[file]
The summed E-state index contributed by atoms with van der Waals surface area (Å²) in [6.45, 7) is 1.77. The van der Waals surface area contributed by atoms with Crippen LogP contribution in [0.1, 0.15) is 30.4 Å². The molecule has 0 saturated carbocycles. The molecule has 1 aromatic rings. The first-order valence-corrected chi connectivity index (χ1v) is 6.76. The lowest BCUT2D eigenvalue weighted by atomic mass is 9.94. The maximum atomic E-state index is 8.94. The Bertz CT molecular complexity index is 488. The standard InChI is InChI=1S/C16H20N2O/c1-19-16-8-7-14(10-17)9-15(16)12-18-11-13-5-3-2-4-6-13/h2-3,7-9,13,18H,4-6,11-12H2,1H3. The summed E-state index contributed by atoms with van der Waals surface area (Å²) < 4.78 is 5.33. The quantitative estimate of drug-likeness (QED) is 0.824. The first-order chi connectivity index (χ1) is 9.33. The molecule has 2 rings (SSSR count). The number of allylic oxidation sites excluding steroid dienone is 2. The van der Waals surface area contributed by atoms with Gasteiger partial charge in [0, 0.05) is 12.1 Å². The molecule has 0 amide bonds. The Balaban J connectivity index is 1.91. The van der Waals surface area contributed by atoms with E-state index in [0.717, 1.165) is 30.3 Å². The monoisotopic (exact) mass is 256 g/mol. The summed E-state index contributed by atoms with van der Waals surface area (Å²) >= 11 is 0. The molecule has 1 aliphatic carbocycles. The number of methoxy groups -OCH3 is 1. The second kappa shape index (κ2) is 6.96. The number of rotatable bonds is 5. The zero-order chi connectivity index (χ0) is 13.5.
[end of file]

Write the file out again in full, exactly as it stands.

The summed E-state index contributed by atoms with van der Waals surface area (Å²) in [6.45, 7) is 1.77. The van der Waals surface area contributed by atoms with Crippen LogP contribution in [0.1, 0.15) is 30.4 Å². The molecule has 0 saturated carbocycles. The molecule has 1 aromatic rings. The first-order valence-corrected chi connectivity index (χ1v) is 6.76. The lowest BCUT2D eigenvalue weighted by atomic mass is 9.94. The maximum atomic E-state index is 8.94. The Bertz CT molecular complexity index is 488. The standard InChI is InChI=1S/C16H20N2O/c1-19-16-8-7-14(10-17)9-15(16)12-18-11-13-5-3-2-4-6-13/h2-3,7-9,13,18H,4-6,11-12H2,1H3. The summed E-state index contributed by atoms with van der Waals surface area (Å²) < 4.78 is 5.33. The quantitative estimate of drug-likeness (QED) is 0.824. The first-order chi connectivity index (χ1) is 9.33. The molecule has 2 rings (SSSR count). The number of allylic oxidation sites excluding steroid dienone is 2. The van der Waals surface area contributed by atoms with Gasteiger partial charge in [0, 0.05) is 12.1 Å². The molecule has 0 amide bonds. The Balaban J connectivity index is 1.91. The van der Waals surface area contributed by atoms with E-state index in [0.717, 1.165) is 30.3 Å². The monoisotopic (exact) mass is 256 g/mol. The summed E-state index contributed by atoms with van der Waals surface area (Å²) >= 11 is 0. The molecule has 1 aliphatic carbocycles. The number of methoxy groups -OCH3 is 1. The second kappa shape index (κ2) is 6.96. The number of rotatable bonds is 5. The zero-order chi connectivity index (χ0) is 13.5.